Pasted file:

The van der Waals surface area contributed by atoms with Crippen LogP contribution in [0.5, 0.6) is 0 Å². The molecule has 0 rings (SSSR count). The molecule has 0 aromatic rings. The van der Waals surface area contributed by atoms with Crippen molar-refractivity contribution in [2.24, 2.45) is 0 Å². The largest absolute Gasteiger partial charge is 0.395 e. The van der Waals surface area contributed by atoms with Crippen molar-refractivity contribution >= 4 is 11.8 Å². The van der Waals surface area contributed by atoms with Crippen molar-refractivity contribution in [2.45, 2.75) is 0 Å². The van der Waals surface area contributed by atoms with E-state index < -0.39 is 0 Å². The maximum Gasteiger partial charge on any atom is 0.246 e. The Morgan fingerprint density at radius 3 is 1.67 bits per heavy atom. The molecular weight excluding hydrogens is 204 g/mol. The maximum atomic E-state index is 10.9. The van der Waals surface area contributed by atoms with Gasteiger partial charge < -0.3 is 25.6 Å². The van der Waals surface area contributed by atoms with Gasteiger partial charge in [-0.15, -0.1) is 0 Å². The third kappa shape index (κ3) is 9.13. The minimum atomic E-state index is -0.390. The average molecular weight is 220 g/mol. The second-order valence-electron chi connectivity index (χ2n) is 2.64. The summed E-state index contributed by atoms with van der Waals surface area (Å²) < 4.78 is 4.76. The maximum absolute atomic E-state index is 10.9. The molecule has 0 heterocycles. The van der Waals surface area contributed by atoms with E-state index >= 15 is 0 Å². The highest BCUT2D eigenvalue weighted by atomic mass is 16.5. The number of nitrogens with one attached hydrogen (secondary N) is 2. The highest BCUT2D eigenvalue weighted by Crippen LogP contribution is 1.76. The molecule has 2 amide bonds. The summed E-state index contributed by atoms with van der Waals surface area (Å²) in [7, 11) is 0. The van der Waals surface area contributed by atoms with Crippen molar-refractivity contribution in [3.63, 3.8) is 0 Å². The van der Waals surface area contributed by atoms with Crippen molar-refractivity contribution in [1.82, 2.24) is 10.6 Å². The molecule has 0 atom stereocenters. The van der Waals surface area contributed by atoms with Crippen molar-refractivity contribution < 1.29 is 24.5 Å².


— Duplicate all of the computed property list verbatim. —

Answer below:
The van der Waals surface area contributed by atoms with Crippen LogP contribution in [0.5, 0.6) is 0 Å². The molecule has 0 rings (SSSR count). The molecule has 0 aromatic rings. The van der Waals surface area contributed by atoms with Crippen molar-refractivity contribution in [2.24, 2.45) is 0 Å². The largest absolute Gasteiger partial charge is 0.395 e. The van der Waals surface area contributed by atoms with Crippen molar-refractivity contribution >= 4 is 11.8 Å². The van der Waals surface area contributed by atoms with Crippen molar-refractivity contribution in [2.45, 2.75) is 0 Å². The van der Waals surface area contributed by atoms with E-state index < -0.39 is 0 Å². The maximum Gasteiger partial charge on any atom is 0.246 e. The Morgan fingerprint density at radius 3 is 1.67 bits per heavy atom. The molecular weight excluding hydrogens is 204 g/mol. The maximum atomic E-state index is 10.9. The van der Waals surface area contributed by atoms with Gasteiger partial charge < -0.3 is 25.6 Å². The van der Waals surface area contributed by atoms with Gasteiger partial charge in [-0.15, -0.1) is 0 Å². The third kappa shape index (κ3) is 9.13. The minimum atomic E-state index is -0.390. The average molecular weight is 220 g/mol. The second-order valence-electron chi connectivity index (χ2n) is 2.64. The summed E-state index contributed by atoms with van der Waals surface area (Å²) < 4.78 is 4.76. The maximum absolute atomic E-state index is 10.9. The molecule has 0 heterocycles. The van der Waals surface area contributed by atoms with E-state index >= 15 is 0 Å². The highest BCUT2D eigenvalue weighted by atomic mass is 16.5. The number of nitrogens with one attached hydrogen (secondary N) is 2. The highest BCUT2D eigenvalue weighted by Crippen LogP contribution is 1.76. The molecule has 2 amide bonds. The summed E-state index contributed by atoms with van der Waals surface area (Å²) in [7, 11) is 0. The van der Waals surface area contributed by atoms with Crippen molar-refractivity contribution in [3.63, 3.8) is 0 Å². The van der Waals surface area contributed by atoms with Crippen molar-refractivity contribution in [1.82, 2.24) is 10.6 Å². The molecule has 0 atom stereocenters. The van der Waals surface area contributed by atoms with Crippen molar-refractivity contribution < 1.29 is 24.5 Å².